At the American Federation of State, County and Municipal Employees, Washington, which was active in seeking Mr. Eisner's resignation, Richard C. Ferlauto, director-pension and benefit investment policy, said Mr. Iger's selection "raises red flags for public (pension) funds engaged with Disney over the nomination process … I was hoping the (CEO search) process would be more open" to outside candidates. The $600 million AFSCME pension fund sought unsuccessfully to permit shareholders to nominate some directors of Disney.
Both Mr. Moore and Ms. Wood said they will take a wait-and-see approach to Mr. Iger's appointment and are not seeking to exert further pressure on Disney to oust Mr. Eisner immediately.
The $117 billion New York State Common Retirement Fund, Albany; the $64.5 billion Ohio Public Employees' Retirement System, Columbus; and the $20 billion Connecticut Retirement Plans & Trust Funds, Hartford, also pushed for Mr. Eisner's resignation. Spokesmen for all three systems declined to comment. Combined, the three systems own about 2% of the roughly 2 billion outstanding shares of Disney stock.
Michelle Bergman, a Disney spokeswoman, pointed out that North Carolina and CalPERS combined own about one-half of 1% of all Disney's shares. Beyond that, she referred to a March 16 statement from Disney Chairman George Mitchell, who said: "After an extensive and thorough search, the board decided Mr. Iger was the best possible candidate."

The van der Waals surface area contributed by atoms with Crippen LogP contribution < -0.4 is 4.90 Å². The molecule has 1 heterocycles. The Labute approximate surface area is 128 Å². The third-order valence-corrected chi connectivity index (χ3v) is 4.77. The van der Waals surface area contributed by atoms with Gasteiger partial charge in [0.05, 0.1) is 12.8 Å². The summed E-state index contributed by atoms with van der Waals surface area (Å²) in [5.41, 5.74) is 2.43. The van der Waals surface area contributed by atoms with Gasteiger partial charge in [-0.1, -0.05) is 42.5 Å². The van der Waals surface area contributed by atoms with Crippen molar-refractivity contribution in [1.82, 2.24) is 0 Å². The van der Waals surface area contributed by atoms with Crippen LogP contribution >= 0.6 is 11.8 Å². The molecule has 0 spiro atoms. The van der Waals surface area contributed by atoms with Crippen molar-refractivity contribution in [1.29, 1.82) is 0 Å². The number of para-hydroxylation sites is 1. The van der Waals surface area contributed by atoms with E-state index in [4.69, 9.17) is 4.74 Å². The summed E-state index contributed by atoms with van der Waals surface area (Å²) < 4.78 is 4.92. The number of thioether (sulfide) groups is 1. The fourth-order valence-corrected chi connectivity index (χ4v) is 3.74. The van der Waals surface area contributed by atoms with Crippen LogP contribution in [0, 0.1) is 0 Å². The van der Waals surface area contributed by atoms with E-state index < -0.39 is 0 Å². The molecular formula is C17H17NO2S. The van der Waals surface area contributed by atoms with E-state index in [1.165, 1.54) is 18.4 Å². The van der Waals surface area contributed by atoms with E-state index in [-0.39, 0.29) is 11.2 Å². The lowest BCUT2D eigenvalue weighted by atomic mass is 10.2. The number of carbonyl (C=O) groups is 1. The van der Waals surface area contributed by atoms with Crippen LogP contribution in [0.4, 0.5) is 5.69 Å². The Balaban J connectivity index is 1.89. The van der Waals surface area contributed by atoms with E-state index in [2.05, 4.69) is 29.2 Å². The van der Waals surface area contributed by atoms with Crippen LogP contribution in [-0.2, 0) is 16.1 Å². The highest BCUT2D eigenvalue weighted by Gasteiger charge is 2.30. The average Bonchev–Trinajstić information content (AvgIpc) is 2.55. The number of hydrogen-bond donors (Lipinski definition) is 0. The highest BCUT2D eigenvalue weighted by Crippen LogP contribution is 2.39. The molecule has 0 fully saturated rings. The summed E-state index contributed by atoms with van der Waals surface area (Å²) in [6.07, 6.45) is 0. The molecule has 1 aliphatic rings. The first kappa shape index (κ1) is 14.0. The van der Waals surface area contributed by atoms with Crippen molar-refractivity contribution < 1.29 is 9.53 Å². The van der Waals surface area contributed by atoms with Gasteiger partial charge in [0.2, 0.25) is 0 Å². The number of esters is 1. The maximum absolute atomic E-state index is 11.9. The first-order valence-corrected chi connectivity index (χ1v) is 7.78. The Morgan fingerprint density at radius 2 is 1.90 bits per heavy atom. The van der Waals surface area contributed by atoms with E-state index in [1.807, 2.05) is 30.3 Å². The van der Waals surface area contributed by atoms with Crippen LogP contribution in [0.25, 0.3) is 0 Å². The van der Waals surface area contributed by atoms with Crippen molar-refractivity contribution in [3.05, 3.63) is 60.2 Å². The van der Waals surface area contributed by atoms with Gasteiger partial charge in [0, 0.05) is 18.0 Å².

One Disney official who did not wish to be identified, said, "Put it this way: when we met with CalPERS last quarter, Christy Wood's suggestion was to have us sell Disneyland (in Anaheim, Calif.)," the company's first theme park, opened in 1955.
Ms. Wood neither confirmed nor denied that she made the suggestion, but said she did suggest ways the company could be more profitable.
"Disney did not seem to have a proper discipline and process during the last five to 10 years of reallocating capital from low-returning businesses to higher-returning businesses," said Ms. Wood, although she declined to identify any of Disney's low-returning businesses. "We believed that they were not taking an objective view of all their assets and related businesses in order to realize shareowner value within a reasonable time frame."
Brad Pacheco, a CalPERS spokesman, added that Ms. Wood "made the comment about Disney's theme parks as an example of part of their business and questioned if Mr. Eisner had lost objectivity."
Despite the investor reaction, proxy service firms, are taking took a more positive view of Mr. Iger's appointment. Kent Hughes, managing director, Egan-Jones Proxy Services, Haverford, Pa., said, "(Mr.) Iger's taking over is the fruit of a lot of attention investors have been paying to the succession issue. It's easy from the sidelines to complain they didn't get someone from the outside. I don't think necessarily a superior candidate would come from the outside. Indications are he is an excellent choice."
Disney has taken a number of positive steps in the past year, including separation of the chairman and CEO positions, Mr. Hughes added.
"I think the jury is still out in terms of (Mr.) Iger," said Shirley Westcott, associate managing director for policy at PROXY Governance Inc., Vienna, Va. "I think shareholders should be pleased about the naming of a successor to Michael Eisner."
Ms. Westcott said shareholders influenced the process, starting with withholding votes for Mr. Eisner and some other directors in 2004. Approximately 45% of Disney's shareholders withheld their votes last year.